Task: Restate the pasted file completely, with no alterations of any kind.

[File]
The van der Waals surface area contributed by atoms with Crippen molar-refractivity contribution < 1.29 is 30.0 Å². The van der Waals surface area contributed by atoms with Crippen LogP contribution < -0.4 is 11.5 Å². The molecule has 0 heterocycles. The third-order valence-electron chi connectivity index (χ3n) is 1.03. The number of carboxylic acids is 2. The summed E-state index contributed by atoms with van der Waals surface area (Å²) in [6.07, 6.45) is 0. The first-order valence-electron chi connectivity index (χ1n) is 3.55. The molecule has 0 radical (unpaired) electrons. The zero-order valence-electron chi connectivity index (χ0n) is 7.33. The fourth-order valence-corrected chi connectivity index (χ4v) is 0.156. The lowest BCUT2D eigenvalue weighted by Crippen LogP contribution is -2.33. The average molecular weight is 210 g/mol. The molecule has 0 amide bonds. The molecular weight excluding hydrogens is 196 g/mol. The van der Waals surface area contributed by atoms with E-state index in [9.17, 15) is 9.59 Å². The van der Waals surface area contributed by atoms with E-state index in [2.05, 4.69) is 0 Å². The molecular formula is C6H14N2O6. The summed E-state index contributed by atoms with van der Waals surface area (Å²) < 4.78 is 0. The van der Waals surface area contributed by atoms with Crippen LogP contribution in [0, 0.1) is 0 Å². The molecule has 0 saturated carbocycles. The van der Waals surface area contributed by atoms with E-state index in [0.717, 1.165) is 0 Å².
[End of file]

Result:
The van der Waals surface area contributed by atoms with Crippen molar-refractivity contribution < 1.29 is 30.0 Å². The van der Waals surface area contributed by atoms with Crippen LogP contribution < -0.4 is 11.5 Å². The molecule has 0 heterocycles. The third-order valence-electron chi connectivity index (χ3n) is 1.03. The number of carboxylic acids is 2. The summed E-state index contributed by atoms with van der Waals surface area (Å²) in [6.07, 6.45) is 0. The first-order valence-electron chi connectivity index (χ1n) is 3.55. The molecule has 0 radical (unpaired) electrons. The zero-order valence-electron chi connectivity index (χ0n) is 7.33. The fourth-order valence-corrected chi connectivity index (χ4v) is 0.156. The lowest BCUT2D eigenvalue weighted by Crippen LogP contribution is -2.33. The average molecular weight is 210 g/mol. The molecule has 0 amide bonds. The molecular weight excluding hydrogens is 196 g/mol. The van der Waals surface area contributed by atoms with E-state index in [9.17, 15) is 9.59 Å². The van der Waals surface area contributed by atoms with E-state index in [2.05, 4.69) is 0 Å². The molecular formula is C6H14N2O6. The summed E-state index contributed by atoms with van der Waals surface area (Å²) < 4.78 is 0. The van der Waals surface area contributed by atoms with Crippen LogP contribution in [0, 0.1) is 0 Å². The molecule has 0 saturated carbocycles. The van der Waals surface area contributed by atoms with E-state index in [0.717, 1.165) is 0 Å².